The Grand Old Party

The Republican Party was born in the early 1850s by anti-slavery activists and individuals who believed that government should grant western lands to settlers free of charge. The first informal meeting of the party took place in Ripon, Wisconsin, a small town northwest of Milwaukee. The first official Republican meeting took place on July 6th, 1854 in Jackson, Michigan. The name "Republican" was chosen because it alluded to equality and reminded individuals of Thomas Jefferson's Democratic-Republican Party. At the Jackson convention, the new party adopted a platform and nominated candidates for office in Michigan. Many of its initial policies were inspired by the Whig Party, which by then was in decline. Many of the early members of the Republican Party came from the Whigs, the Free Soil Party, and American Party.

Only 2 years later in 1856, the Republicans became a national party when John C. Fremont was nominated for President under the slogan: "Free soil, free labor, free speech, free men, Fremont." Even though they were considered a "third party" because the Democrats and Whigs represented the two-party system at the time, Fremont received 33% of the vote. Although Fremont's bid was unsuccessful, the party grew especially rapidly in Midwestern states, where slavery had long been prohibited, and in the Northeast, culminating in a sweep of victories in the Northern states. Four years later, Abraham Lincoln became the first Republican to win the White House. A new era of Republican dominance based in the industrial north ensued. Our party is often referred to as the "party of Lincoln" in honor of the first Republican President.

The Civil War erupted in 1861 and lasted four grueling years. During the war, against the advice of his cabinet, Lincoln signed the Emancipation Proclamation that freed the slaves. The Republicans of the day worked to pass the Thirteenth Amendment, which outlawed slavery, the Fourteenth, which guaranteed equal protection under the laws, and the Fifteenth, which helped secure voting rights for African-Americans.

The Republican Party also played a leading role in securing women the right to vote. In 1896, Republicans were the first major party to favor women's suffrage. When the 19th Amendment finally was added to the Constitution, 26 of 36 state legislatures that had voted to ratify it were under Republican control. The first woman elected to Congress was a Republican, Jeanette Rankin from Montana in 1917.

Presidents during most of the late nineteenth century and the early part of the twentieth century were Republicans. The White House was in Republican hands under Presidents Eisenhower, Nixon, Ford, Reagan and Bush. Under the last two, Ronald Reagan and George H.W. Bush, the United States became the world's only superpower, winning the Cold War from the old Soviet Union and releasing millions from Communist oppression. President Ronald Reagan's supeior leadership in global and domestic affairs has earned the late-president international renown even after his recent passing.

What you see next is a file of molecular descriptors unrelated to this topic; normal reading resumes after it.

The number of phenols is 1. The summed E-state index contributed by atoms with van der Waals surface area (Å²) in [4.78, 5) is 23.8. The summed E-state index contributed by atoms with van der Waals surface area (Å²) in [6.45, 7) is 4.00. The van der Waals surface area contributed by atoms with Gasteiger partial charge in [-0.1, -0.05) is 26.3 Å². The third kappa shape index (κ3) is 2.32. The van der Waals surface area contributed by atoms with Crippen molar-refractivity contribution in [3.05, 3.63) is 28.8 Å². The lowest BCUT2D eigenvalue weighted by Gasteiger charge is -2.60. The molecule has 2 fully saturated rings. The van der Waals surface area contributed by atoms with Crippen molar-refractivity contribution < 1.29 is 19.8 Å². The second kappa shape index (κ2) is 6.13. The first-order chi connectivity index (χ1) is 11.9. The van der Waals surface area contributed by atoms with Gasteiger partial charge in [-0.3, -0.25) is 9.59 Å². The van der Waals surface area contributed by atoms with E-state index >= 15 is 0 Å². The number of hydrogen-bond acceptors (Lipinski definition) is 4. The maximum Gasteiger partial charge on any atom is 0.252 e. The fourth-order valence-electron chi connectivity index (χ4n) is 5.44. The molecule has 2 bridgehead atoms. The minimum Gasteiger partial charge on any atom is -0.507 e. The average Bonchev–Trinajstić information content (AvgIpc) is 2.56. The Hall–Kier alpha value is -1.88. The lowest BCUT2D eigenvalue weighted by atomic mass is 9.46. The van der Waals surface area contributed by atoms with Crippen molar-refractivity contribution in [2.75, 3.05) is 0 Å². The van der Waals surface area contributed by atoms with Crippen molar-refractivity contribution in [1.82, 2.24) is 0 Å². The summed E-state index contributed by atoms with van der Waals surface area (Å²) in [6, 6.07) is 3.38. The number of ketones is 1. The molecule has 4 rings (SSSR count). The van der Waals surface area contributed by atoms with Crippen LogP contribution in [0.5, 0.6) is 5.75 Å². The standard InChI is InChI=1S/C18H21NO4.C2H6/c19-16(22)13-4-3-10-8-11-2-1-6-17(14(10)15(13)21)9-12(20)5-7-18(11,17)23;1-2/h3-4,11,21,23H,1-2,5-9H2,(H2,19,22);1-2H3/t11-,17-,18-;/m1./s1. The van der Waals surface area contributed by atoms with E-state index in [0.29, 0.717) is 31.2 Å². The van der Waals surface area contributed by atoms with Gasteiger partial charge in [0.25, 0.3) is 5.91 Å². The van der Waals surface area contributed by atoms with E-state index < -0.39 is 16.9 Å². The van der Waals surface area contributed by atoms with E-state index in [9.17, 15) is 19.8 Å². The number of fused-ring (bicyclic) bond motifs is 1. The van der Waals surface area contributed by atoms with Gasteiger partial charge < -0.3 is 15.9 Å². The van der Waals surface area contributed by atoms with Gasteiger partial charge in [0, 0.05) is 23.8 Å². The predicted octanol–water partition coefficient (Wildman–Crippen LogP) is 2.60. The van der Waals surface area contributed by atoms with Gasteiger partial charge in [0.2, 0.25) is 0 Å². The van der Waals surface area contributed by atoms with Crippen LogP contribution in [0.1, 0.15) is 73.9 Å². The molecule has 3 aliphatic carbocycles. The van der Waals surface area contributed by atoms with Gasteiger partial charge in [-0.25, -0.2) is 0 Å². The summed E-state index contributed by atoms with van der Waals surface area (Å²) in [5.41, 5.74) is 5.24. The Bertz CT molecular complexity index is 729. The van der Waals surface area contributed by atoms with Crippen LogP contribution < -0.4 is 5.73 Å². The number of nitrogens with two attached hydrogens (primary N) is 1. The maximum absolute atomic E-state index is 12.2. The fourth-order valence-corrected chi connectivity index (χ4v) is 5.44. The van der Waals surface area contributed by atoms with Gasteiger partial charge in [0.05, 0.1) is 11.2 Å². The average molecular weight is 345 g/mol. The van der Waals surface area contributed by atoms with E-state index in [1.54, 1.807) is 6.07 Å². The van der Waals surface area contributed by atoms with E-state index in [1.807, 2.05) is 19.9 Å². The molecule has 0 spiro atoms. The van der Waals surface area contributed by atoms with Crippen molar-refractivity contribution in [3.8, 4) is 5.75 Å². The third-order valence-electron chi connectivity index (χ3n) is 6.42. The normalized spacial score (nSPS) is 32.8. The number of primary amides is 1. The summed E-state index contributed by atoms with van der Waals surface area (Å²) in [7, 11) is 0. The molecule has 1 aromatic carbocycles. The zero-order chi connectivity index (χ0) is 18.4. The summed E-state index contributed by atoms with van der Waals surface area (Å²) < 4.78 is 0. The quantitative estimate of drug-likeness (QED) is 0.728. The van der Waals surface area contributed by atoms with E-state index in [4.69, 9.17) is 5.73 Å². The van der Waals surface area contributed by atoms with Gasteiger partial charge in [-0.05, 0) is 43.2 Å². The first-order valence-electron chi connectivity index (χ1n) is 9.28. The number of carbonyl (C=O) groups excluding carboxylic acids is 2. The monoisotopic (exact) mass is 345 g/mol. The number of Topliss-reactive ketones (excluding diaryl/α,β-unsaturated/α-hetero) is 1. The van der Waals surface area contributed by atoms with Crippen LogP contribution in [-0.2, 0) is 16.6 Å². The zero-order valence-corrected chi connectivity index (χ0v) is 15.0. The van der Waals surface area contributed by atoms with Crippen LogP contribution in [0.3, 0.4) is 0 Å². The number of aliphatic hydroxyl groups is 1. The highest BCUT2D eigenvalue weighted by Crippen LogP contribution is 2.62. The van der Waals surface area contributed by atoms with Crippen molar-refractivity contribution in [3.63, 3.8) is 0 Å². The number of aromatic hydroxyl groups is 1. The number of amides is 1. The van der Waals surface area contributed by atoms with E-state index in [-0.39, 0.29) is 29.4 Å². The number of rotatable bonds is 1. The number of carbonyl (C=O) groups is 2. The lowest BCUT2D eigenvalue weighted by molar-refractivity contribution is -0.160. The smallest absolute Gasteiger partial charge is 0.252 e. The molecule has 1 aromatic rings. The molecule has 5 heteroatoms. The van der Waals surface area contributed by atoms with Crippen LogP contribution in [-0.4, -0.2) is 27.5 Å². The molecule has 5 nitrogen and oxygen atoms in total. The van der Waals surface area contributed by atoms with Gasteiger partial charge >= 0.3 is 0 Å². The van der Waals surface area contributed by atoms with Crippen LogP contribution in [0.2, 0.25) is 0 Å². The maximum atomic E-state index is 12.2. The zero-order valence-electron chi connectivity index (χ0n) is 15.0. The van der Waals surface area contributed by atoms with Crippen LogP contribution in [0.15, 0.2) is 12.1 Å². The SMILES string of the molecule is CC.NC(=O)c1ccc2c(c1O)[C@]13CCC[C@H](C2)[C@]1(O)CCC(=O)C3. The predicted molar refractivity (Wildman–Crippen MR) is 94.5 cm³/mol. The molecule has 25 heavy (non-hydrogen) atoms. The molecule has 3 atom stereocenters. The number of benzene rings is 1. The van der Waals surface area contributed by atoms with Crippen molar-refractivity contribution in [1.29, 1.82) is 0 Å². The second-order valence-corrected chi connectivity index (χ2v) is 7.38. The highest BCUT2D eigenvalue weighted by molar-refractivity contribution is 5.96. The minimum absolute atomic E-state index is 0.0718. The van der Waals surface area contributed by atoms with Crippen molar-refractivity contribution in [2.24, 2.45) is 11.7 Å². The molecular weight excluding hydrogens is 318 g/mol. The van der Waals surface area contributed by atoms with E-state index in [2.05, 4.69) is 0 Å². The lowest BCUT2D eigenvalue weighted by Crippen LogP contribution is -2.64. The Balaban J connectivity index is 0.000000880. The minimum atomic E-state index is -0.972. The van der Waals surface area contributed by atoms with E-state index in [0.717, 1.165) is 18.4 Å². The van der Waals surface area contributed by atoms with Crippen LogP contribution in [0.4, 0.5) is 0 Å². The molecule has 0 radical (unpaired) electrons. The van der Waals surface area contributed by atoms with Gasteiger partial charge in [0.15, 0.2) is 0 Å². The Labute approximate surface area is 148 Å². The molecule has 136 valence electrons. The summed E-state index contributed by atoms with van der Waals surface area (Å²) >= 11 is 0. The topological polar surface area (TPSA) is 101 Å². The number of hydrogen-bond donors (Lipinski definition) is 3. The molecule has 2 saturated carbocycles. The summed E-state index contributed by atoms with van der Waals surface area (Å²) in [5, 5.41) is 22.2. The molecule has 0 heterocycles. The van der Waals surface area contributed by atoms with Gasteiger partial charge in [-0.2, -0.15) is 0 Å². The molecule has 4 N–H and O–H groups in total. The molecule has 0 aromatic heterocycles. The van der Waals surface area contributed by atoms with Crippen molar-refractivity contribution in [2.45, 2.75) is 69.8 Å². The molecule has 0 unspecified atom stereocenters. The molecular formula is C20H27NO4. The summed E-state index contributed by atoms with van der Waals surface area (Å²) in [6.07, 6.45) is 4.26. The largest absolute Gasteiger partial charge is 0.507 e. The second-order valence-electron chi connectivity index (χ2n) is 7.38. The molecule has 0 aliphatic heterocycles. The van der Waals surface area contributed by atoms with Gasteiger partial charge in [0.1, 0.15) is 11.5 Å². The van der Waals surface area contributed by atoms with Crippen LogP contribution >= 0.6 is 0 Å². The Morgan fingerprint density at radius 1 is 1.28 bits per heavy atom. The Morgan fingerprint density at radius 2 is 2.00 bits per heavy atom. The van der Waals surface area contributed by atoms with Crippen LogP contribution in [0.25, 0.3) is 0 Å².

In Kane County, the Republican Party has domainated the local political scene for several decades, currently holding every county-wide office, and a majority of seats in both the IL House, Senate and County Board. President Bush easily won Kane County in both the 2000 and 2004 Presidential Elections, and Jim Ryan carried the county over Democrat Rod Blagojevich. Republican Oscar E. Nelson was elected State Treasurer in 1922 and served one term in office, becoming the only statewide elected official from Kane County. Republican Arnold P. Benson served as State Senate President, presiding over the 62nd and 63rd General Assemblies from 1941 to 1945.

Behind all the elected officials and the candidates of any political party are thousands of hard-working staff and volunteers who raise money, lick the envelopes, and make the phone calls that every winning campaign must have. The national structure of our party starts with the Republican National Committee. Each state has its own Republican State Committee with a Chairman and staff. The Republican structure goes right down to the neighborhoods, where a Republican precinct committeemen every Election Day organize Republican workers to get out the vote.

Republican voters and volunteers are the heart and soul of the party. Republicans have a long and rich history with basic principles: Individuals, not government, can make the best decisions; all people are entitled to equal rights; and decisions are best made close to home.

The symbol of the Republican Party is the elephant. During the mid term elections way back in 1874, Democrats tried to scare voters into thinking President Grant would seek to run for an unprecedented third term. Thomas Nast, a cartoonist for Harper's Weekly, depicted a Democratic jackass trying to scare a Republican elephant - and both symbols stuck. For a long time Republicans have been known as the "G.O.P." And party faithfuls thought it meant the "Grand Old Party." But apparently the original meaning (in 1875) was "gallant old party." And when automobiles were invented it also came to mean, "get out and push." That's still a pretty good slogan for Republicans who depend every campaign year on the hard work of hundreds of thousands of volunteers to get out and vote and push people to support the causes of the Republican Party.

photo of Lincoln and his son

"Those who deny freedom to others, deserve it not for themselves; and, under a just God, can not long retain it."

– Abraham Lincoln

photo of two women suffragettes holding a Votes for Women sign photo of Ronald Reagan photo of an elephant